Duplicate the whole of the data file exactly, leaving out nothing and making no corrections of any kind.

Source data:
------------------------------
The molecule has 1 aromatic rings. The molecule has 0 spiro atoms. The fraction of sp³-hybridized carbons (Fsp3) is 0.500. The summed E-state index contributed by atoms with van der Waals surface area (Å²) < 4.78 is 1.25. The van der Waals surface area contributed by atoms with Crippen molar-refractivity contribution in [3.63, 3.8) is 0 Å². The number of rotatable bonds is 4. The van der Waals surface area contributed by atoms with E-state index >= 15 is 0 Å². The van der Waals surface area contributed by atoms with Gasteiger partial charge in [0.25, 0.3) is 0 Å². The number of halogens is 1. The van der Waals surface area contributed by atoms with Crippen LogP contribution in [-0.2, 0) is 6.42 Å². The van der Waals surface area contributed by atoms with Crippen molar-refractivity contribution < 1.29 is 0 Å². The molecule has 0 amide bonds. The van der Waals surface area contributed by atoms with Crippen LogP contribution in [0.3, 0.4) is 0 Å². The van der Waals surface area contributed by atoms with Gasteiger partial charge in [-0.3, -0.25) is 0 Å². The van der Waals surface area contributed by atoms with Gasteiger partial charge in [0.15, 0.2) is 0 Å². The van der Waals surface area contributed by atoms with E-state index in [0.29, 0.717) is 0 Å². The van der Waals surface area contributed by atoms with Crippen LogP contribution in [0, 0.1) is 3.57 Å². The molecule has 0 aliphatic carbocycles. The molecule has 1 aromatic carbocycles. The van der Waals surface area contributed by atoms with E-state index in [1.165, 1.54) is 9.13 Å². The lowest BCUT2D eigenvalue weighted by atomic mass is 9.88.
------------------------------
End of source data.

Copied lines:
The molecule has 1 aromatic rings. The molecule has 0 spiro atoms. The fraction of sp³-hybridized carbons (Fsp3) is 0.500. The summed E-state index contributed by atoms with van der Waals surface area (Å²) < 4.78 is 1.25. The van der Waals surface area contributed by atoms with Crippen molar-refractivity contribution in [3.63, 3.8) is 0 Å². The number of rotatable bonds is 4. The van der Waals surface area contributed by atoms with E-state index >= 15 is 0 Å². The van der Waals surface area contributed by atoms with Gasteiger partial charge in [0.25, 0.3) is 0 Å². The number of halogens is 1. The van der Waals surface area contributed by atoms with Crippen LogP contribution in [-0.2, 0) is 6.42 Å². The van der Waals surface area contributed by atoms with Crippen molar-refractivity contribution < 1.29 is 0 Å². The molecule has 0 amide bonds. The van der Waals surface area contributed by atoms with Crippen LogP contribution in [0.3, 0.4) is 0 Å². The van der Waals surface area contributed by atoms with Gasteiger partial charge in [-0.3, -0.25) is 0 Å². The van der Waals surface area contributed by atoms with Gasteiger partial charge in [0.15, 0.2) is 0 Å². The van der Waals surface area contributed by atoms with E-state index in [0.29, 0.717) is 0 Å². The van der Waals surface area contributed by atoms with Crippen LogP contribution in [0, 0.1) is 3.57 Å². The molecule has 0 aliphatic carbocycles. The molecule has 1 aromatic carbocycles. The van der Waals surface area contributed by atoms with E-state index in [1.165, 1.54) is 9.13 Å². The lowest BCUT2D eigenvalue weighted by atomic mass is 9.88.